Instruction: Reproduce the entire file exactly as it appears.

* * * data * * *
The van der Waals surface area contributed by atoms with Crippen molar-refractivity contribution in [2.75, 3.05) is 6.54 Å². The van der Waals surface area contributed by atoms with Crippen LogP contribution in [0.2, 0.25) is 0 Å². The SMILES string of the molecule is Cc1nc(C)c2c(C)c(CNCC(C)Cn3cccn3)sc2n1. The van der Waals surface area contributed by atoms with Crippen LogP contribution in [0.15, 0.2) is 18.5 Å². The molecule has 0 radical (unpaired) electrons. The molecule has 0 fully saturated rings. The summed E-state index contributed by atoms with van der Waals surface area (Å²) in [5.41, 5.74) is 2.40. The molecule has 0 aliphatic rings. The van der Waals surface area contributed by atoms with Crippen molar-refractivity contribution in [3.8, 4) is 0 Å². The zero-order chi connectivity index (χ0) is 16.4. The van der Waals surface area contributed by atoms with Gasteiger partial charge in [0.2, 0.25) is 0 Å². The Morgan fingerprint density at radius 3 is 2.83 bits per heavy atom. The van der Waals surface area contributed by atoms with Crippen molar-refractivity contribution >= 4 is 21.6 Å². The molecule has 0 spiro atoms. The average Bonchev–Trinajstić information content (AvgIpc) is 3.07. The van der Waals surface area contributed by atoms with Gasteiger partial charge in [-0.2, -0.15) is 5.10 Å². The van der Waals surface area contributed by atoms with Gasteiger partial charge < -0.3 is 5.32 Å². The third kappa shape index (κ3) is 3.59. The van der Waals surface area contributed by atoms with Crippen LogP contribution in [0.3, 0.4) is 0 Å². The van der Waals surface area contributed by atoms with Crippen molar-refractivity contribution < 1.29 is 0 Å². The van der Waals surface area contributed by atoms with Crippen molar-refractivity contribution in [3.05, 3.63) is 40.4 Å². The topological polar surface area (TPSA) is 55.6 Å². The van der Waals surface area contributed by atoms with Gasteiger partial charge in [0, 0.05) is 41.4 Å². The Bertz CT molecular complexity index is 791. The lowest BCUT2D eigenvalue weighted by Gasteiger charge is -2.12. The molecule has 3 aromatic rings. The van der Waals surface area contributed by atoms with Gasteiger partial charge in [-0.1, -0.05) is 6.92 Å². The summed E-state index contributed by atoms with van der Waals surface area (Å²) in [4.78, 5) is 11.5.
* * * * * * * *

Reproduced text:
The van der Waals surface area contributed by atoms with Crippen molar-refractivity contribution in [2.75, 3.05) is 6.54 Å². The van der Waals surface area contributed by atoms with Crippen LogP contribution in [0.2, 0.25) is 0 Å². The SMILES string of the molecule is Cc1nc(C)c2c(C)c(CNCC(C)Cn3cccn3)sc2n1. The van der Waals surface area contributed by atoms with Crippen LogP contribution in [0.15, 0.2) is 18.5 Å². The molecule has 0 radical (unpaired) electrons. The molecule has 0 fully saturated rings. The summed E-state index contributed by atoms with van der Waals surface area (Å²) in [5.41, 5.74) is 2.40. The molecule has 0 aliphatic rings. The van der Waals surface area contributed by atoms with Crippen molar-refractivity contribution in [3.8, 4) is 0 Å². The zero-order chi connectivity index (χ0) is 16.4. The van der Waals surface area contributed by atoms with Gasteiger partial charge in [0.2, 0.25) is 0 Å². The Morgan fingerprint density at radius 3 is 2.83 bits per heavy atom. The van der Waals surface area contributed by atoms with Crippen molar-refractivity contribution >= 4 is 21.6 Å². The molecule has 0 spiro atoms. The average Bonchev–Trinajstić information content (AvgIpc) is 3.07. The van der Waals surface area contributed by atoms with Gasteiger partial charge in [-0.2, -0.15) is 5.10 Å². The van der Waals surface area contributed by atoms with Gasteiger partial charge < -0.3 is 5.32 Å². The third kappa shape index (κ3) is 3.59. The van der Waals surface area contributed by atoms with Crippen LogP contribution in [0.3, 0.4) is 0 Å². The van der Waals surface area contributed by atoms with Crippen molar-refractivity contribution < 1.29 is 0 Å². The van der Waals surface area contributed by atoms with Crippen molar-refractivity contribution in [3.05, 3.63) is 40.4 Å². The topological polar surface area (TPSA) is 55.6 Å². The van der Waals surface area contributed by atoms with Gasteiger partial charge in [0, 0.05) is 41.4 Å². The Bertz CT molecular complexity index is 791. The lowest BCUT2D eigenvalue weighted by Gasteiger charge is -2.12. The molecule has 3 aromatic rings. The van der Waals surface area contributed by atoms with Gasteiger partial charge in [-0.1, -0.05) is 6.92 Å². The summed E-state index contributed by atoms with van der Waals surface area (Å²) in [4.78, 5) is 11.5.